Tag Archives: benefits

This PR stunt is a little abstract

29 Jan

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Do you ever wonder how often the art world crosses over into PR? Let me explain:

An artist from Milton Keynes, Tomas Georgeson, has hidden the majority of his life savings in his local gallery. Why? It’s an artistic statement to boost numbers and interest.

Through an advert placed in his local paper, local residents are being encouraged to visit their local hotspot to see if they can find it. Whoever does will be able to bank it. No terms and conditions just a potential ‘life- changing’ sum.

There’s no doubt about it – this is a great story. But is it genuine or do I smell a PR rat? One thing’s for sure, if Georgeson ever wanted to jump careers, PR could be for him. But, he’d have to learn a few lessons first to ensure his campaigns don’t fall flat in the long-run:

Think long-term
For someone who’s evidently passionate about bringing artistic culture back to Milton Keynes and reinstating the integrity of the gallery, who is Georgeson doing this for?

I’m not sure how many people are going to return after the ‘New Year egg hunt’ is over. Yes, the visitor numbers are likely to increase over the coming weeks, but what next? Arguably, advertising could have done the same.

Although Georgeson’s gone one better and created a buzz through a ‘PR stunt’, how is he going to fund the ongoing campaign and keep giving people reasons to come back?

You don’t get many surprises at my age
It would have been risky, but Georgeson could have kept his cool and played the game a little longer – and not gone to the press before the stunt had even launched. Call me cynical, but does a rare Robin Hood in the 21st century really make such a public announcement about their endeavours?

An element of mystery would have given the ‘campaign’ a better grounding and positioned Georgeson as more of a hero if he’d waited. Think Banksy.

I’ll give him this though – the timing is spot on. Every day, we’re being told how households are still feeling the pinch and money is a language everybody speaks.

Be realistic
Georgeson says: “It almost doesn’t really matter what happens, it’s the fact that it’s there.”

Serious? We live in a ‘give to get’ society. PRs especially. If you’re not hungry for the PR value or questioning the return of investment, you’re not going to excel. Georgeson should have thought more about his messaging – didn’t he want to bring the gallery to the centre of the community?

Keep your clients informed
According to the gallery’s press office, who have not been told of the cheque’s location, the team have carefully searched for it but cannot find any trace.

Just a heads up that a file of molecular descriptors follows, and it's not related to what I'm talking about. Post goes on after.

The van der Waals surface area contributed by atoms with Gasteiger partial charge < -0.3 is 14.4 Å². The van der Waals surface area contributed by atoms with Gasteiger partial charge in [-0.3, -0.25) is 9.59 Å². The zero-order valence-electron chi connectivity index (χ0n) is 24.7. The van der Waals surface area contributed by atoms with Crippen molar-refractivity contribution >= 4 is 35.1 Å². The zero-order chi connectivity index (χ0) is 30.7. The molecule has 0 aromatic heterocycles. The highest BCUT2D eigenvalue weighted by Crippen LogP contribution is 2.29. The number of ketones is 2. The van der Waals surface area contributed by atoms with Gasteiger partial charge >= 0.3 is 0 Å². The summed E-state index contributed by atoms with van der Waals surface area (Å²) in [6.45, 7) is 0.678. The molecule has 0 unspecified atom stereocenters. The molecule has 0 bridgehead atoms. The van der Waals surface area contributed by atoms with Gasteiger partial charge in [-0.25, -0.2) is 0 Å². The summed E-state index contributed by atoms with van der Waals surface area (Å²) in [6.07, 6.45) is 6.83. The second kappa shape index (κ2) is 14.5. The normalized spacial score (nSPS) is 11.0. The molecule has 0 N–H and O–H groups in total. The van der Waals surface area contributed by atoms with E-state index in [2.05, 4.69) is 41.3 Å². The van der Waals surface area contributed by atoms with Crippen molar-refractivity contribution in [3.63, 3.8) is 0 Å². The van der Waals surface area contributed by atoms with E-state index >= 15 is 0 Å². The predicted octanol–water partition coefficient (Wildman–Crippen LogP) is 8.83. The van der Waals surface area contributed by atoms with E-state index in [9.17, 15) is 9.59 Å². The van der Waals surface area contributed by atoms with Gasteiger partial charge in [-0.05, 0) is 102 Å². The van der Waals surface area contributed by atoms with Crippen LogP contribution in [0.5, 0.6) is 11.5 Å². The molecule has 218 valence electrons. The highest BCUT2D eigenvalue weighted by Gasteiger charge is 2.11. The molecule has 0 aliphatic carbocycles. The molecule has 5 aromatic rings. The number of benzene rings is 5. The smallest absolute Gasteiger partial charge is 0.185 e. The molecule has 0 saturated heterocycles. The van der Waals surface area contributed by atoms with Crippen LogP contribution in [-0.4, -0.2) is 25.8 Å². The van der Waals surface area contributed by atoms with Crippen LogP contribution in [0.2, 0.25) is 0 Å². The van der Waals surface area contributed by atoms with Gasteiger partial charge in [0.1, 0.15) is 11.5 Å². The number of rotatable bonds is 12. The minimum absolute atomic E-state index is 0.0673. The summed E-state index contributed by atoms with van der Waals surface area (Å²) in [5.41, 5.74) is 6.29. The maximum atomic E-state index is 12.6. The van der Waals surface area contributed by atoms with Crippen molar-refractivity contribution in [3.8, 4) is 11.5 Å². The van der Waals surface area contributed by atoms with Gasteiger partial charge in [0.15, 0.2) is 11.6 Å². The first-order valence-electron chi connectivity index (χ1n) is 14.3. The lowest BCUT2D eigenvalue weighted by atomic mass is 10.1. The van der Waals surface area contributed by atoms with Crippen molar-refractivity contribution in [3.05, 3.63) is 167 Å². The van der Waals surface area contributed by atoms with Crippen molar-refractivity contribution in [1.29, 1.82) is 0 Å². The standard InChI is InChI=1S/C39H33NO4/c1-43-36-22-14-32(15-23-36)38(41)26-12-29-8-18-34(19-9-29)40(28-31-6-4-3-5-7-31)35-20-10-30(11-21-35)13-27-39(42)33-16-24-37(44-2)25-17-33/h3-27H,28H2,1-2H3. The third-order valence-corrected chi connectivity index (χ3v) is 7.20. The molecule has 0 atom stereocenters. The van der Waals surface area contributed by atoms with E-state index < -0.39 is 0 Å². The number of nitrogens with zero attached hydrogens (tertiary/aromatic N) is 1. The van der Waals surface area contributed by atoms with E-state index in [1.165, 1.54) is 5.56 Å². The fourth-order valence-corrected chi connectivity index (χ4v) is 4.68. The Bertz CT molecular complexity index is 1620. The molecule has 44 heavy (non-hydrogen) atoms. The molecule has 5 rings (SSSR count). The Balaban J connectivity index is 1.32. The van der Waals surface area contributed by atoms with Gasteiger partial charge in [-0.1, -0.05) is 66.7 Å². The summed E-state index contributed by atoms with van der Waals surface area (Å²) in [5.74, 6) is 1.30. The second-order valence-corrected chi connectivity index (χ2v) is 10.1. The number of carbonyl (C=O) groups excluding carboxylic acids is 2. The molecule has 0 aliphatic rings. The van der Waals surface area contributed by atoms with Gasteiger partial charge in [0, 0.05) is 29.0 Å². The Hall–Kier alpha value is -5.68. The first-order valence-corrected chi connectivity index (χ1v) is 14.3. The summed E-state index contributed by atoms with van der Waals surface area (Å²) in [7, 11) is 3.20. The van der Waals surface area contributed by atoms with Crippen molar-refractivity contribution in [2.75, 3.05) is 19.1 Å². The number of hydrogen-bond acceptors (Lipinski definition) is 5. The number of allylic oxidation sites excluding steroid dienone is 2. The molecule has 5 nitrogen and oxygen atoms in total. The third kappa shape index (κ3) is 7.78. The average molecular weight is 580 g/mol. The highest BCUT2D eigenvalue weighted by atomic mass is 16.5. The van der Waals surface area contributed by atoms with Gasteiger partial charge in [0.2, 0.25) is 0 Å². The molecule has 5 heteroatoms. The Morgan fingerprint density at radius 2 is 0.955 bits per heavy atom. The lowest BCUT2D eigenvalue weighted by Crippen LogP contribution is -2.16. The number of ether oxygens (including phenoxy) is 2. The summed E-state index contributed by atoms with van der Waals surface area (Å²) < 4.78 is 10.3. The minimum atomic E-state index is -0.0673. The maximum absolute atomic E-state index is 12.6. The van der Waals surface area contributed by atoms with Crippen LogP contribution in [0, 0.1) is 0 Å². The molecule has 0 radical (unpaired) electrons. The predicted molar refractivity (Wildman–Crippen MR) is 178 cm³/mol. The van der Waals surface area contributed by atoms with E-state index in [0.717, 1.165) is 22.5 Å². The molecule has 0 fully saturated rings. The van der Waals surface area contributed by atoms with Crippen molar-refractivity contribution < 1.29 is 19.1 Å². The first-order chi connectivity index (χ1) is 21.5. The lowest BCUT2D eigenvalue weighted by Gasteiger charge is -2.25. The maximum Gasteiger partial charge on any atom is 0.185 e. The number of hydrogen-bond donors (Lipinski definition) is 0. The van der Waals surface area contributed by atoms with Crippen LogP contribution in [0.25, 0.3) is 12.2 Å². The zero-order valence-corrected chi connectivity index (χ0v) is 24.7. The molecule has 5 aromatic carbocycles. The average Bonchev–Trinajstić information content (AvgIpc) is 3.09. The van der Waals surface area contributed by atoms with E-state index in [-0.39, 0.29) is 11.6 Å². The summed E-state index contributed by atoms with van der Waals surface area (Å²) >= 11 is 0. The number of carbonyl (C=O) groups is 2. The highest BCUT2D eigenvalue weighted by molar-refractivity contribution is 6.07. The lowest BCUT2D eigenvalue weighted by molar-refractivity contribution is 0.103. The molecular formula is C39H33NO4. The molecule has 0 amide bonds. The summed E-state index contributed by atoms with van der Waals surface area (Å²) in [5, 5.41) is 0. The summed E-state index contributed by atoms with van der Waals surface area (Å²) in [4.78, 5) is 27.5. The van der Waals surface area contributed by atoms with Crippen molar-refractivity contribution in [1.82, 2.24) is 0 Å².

A careful ploy to encourage more visitors who believe they still have everything to play for I wonder?

This part of the story just makes us wonder how hard they were looking.

This will be a campaign to watch – especially when it comes to how much the artist and gallery benefit.

What are your thoughts?

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BA needs to make a Big Apology?

15 Jan

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Today there have been four official judgements made on discrimination over religious beliefs in the workplace. Of those four, just one went in favour of Christianity. And it’s not causing the Twitter storm I’d expected.

I’m even more surprised that Tweeters are taking this opportunity to condemn Eweida, Chaplin, Ladele and McFarlane and every other Christian ‘causing a fuss’ saying they’re the same people ‘trying to ban me from wearing skirts at work’.

Tweeters aside, I think it’s the employers – such as global airline British Airways – involved in today’s court hearings that are going to have to work very hard to prove that their ‘corporate images’ were worth be dragged through the courts. BA especially since 2006. (BA amended its policy in 2007 to accept employees wearing symbols of faith.) I can’t see in any way how crosses, or any other faith symbol, affects the type of service it should be delivering to meet customers’ needs.

It’s sad because after its brilliant ‘To Fly. To Serve‘ campaign and gold-medal attempt during the Olympics, persuading people to stay at home and cheer on Team GB, the BA brand has had to start 2013 on a sour note.

To make matters worse BA has so far not even acknowledged the case with even a single tweet, post on Facebook or a statement on its corporate site. A bit of a mistake when they knew the outcome was going to run globally, surely? And I definitely don’t think a headline of ‘diversity and equality’ on the airline’s jobs website is enough of a message or an apology for not protecting Eweida’s rights.

For companies to be the best, it has to have the best people working for them. And to attract the best people you have to allow them to be themselves.

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